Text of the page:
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Movie Review: Knight and Day

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For a movie like Knight and Day to succeed, it needs to do two things. It needs to showcase its attractive stars, Tom Cruise and Cameron Diaz, in a way that’s bouncy, sexy, and appealing. And, as an action comedy, it needs to be — you got it — exciting and funny.

I’m happy to say that it is funny and exciting and I thoroughly enjoyed hanging out with Diaz and Cruise. The movie succeeds well beyond my expectations actually. It’s a spy thriller with humor that’s well crafted and strikes just the right tone – and maintains it throughout. It’s even almost Hitchcock good.

I had a blast watching it. Cruise and Diaz are two of the screen’s most likable personalities and they display smooth, engaging chemistry. I've always liked both and consider them almost a sure thing. And they’ve never looked sexier than tangled together, guns blazing, aboard a motorcycle during a preposterous chase scene.

As an action movie, it offers the most bangs for your bucks of the summer so far. Perfectly indicative of the style and tone is the opening sequence. Roy (Cruise) and June (Diaz) find themselves aboard a plane together. We know nothing about him and little more about her.

The flight is bumpy, perfect to send her sprawling into his arms. She excuses herself to use the restroom – to tidy up and make sure her breath is fresh. While she’s jostled about in the restroom, things get bumpy for him as well. Suddenly, everyone on board, including the pilots and the stewardess, is trying to kill him.

In a perfectly executed bit of slapstick, he kills everyone on board while she misses everything. She emerges from the restroom to find him waiting for her holding two drinks, all of his victims propped up in their seats as if asleep. It’s like a parody of a Roger Moore James Bond adventure played straight.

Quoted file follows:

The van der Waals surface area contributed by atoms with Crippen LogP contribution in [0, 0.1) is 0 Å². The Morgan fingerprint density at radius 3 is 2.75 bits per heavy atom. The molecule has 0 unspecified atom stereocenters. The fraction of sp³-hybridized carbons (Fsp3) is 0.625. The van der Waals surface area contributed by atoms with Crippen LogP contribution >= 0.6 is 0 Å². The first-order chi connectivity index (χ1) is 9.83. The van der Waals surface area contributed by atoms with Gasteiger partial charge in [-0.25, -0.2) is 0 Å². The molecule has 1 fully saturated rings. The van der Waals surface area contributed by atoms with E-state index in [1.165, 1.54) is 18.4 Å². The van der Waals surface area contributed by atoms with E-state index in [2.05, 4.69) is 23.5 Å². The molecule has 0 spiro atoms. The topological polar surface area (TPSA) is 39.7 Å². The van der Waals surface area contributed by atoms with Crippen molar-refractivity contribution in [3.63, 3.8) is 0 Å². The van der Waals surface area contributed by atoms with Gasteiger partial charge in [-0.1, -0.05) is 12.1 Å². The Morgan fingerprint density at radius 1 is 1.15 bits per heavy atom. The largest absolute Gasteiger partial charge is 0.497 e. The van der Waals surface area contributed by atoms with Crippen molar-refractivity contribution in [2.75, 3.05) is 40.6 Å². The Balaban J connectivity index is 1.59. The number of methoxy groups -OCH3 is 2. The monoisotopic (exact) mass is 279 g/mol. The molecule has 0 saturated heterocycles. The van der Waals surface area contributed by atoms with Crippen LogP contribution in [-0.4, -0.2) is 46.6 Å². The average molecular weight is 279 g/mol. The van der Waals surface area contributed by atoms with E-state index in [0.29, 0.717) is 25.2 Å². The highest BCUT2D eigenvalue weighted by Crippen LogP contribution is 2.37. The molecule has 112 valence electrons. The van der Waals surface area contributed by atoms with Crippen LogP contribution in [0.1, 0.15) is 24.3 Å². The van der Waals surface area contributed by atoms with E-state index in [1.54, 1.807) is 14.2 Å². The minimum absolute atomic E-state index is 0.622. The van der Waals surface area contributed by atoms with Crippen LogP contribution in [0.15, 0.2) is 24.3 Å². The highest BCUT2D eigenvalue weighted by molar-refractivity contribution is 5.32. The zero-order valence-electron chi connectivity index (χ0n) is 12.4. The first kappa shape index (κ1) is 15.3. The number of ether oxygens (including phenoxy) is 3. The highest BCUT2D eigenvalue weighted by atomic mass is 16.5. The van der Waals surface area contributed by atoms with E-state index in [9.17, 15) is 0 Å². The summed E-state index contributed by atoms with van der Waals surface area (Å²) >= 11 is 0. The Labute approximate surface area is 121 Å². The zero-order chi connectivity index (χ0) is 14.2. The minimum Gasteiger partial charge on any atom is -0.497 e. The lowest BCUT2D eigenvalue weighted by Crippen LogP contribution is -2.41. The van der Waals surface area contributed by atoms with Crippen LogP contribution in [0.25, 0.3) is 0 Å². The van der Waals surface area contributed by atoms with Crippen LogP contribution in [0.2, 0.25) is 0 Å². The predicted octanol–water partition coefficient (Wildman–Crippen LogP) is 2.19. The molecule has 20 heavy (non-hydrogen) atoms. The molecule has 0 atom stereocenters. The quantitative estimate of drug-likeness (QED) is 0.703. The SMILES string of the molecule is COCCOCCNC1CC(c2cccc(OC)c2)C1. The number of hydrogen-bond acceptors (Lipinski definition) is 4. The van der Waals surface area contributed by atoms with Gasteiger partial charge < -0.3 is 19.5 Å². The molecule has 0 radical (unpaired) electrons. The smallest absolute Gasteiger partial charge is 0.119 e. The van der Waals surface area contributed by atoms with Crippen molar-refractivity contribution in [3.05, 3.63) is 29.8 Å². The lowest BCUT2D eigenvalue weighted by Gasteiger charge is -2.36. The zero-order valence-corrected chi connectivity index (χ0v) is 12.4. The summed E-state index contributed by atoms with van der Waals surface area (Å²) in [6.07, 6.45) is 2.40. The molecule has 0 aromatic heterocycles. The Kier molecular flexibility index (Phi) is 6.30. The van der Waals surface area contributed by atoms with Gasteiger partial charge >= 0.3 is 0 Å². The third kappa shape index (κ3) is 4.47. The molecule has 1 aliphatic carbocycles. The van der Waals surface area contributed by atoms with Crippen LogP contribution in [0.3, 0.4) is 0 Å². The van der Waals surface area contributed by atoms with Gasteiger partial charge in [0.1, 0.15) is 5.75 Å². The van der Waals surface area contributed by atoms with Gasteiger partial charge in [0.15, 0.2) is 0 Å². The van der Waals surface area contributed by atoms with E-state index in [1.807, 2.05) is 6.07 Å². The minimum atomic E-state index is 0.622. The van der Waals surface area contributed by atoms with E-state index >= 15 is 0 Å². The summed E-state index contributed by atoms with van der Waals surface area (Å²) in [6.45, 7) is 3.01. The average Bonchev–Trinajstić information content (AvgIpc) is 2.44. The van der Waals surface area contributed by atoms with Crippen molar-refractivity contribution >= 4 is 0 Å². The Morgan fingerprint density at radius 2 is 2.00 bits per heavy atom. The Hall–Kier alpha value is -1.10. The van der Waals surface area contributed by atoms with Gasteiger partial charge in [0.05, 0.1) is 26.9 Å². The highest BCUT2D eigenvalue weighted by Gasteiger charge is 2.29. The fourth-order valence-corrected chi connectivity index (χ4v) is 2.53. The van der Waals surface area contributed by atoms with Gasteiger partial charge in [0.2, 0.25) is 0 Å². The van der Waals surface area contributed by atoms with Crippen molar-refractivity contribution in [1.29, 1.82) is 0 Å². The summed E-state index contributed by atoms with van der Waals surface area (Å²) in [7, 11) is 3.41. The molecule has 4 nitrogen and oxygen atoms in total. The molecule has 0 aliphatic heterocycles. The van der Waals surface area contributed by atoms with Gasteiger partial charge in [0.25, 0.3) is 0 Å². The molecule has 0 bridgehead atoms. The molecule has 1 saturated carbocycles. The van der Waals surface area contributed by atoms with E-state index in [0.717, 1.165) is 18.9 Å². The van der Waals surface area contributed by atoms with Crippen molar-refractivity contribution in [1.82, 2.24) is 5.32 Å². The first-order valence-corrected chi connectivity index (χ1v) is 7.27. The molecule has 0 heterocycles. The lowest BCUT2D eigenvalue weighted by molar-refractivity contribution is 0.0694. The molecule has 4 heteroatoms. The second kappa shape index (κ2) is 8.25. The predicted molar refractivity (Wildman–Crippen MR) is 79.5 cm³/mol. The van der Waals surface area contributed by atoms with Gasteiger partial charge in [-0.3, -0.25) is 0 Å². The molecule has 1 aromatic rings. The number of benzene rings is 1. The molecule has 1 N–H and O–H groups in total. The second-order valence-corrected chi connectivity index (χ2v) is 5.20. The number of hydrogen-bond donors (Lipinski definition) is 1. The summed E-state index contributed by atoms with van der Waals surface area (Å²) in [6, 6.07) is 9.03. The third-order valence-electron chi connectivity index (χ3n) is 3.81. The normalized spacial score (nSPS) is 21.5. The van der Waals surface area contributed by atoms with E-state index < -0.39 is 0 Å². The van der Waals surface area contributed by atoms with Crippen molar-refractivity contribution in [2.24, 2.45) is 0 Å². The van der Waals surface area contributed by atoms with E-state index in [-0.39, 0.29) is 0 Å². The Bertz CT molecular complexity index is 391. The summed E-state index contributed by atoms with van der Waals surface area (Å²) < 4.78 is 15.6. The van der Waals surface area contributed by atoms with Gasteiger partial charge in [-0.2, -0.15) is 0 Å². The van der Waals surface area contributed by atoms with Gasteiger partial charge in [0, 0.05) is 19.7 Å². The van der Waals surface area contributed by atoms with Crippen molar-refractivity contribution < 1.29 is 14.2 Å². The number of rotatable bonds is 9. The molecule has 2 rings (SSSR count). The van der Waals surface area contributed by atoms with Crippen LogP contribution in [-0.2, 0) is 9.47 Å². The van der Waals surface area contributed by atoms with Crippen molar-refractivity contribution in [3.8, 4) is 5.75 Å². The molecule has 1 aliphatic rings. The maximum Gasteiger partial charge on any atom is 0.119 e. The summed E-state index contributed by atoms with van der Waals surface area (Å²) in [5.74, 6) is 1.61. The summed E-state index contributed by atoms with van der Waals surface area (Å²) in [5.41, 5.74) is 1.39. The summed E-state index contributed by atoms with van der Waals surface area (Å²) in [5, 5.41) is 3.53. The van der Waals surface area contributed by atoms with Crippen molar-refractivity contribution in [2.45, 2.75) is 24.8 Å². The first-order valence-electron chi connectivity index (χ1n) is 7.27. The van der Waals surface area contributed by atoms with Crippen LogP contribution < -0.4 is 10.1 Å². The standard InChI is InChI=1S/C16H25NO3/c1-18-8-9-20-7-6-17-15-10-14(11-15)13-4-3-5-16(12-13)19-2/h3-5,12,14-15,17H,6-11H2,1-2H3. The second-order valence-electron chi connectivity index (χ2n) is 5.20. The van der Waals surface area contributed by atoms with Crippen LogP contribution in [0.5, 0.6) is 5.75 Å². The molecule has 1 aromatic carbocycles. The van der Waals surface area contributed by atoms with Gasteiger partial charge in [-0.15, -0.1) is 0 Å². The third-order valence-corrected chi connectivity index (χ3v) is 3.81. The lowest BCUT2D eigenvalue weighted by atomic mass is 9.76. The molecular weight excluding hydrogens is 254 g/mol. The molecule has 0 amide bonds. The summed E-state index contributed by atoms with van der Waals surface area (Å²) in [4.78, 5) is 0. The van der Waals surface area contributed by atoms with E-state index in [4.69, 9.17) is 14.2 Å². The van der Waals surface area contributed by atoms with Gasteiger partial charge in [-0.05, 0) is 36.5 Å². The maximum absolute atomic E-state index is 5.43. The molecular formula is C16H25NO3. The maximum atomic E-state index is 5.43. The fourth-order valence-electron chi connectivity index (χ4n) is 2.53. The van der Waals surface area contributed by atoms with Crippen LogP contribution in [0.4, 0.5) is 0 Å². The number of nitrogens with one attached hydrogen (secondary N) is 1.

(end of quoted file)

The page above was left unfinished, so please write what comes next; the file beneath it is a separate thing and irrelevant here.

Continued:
They don’t get to relax though. After sheepishly admitting that he has just killed the pilot, he excuses himself to go land the plane. And we now have no doubt that this super spy kind of guy can do just that.

Much like Hitchcock’s thrillers – Notorious comes to mind – the film is really just an excuse to place its movie stars in one exotic set piece after another. And Knight and Day has a perpetual battery for its characters to fight over just as that Hitchcock movie had uranium powder.

Knight and Day also shares with Hitchcock’s thrillers a playfully perverse sexual attitude. The scene where June wakes up after being drugged to discover she is wearing a bikini should feel familiar to anyone lucky enough to have seen Vertigo.

The movie has a nifty structure. In the beginning, we know nothing about him and all we know about her is that she’s traveling to a wedding. By the end, we have him pretty well figured out, but now we wonder, “Who is she exactly?” Was it really such a coincidence that they bumped into each other not once but twice at that airport?

Who has been playing who all along? We feel if Roy had failed to take control of that plane that June would’ve just pushed him aside and landed it in some cornfield herself.

The movie does go a bit soft – or perhaps just a bit too familiar – along the way. I did say “almost” Hitchcock. But, when it’s on, it’s the most entertaining movie in theaters right now – except for Toy Story 3, of course.

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About Todd Ford

  • Mike

    Great review, I’ve been seriously thinking about going to go see this movie. I took the kids to go see Toy story first now it’s my turn to go see a grown-up movie. Thanks for sharing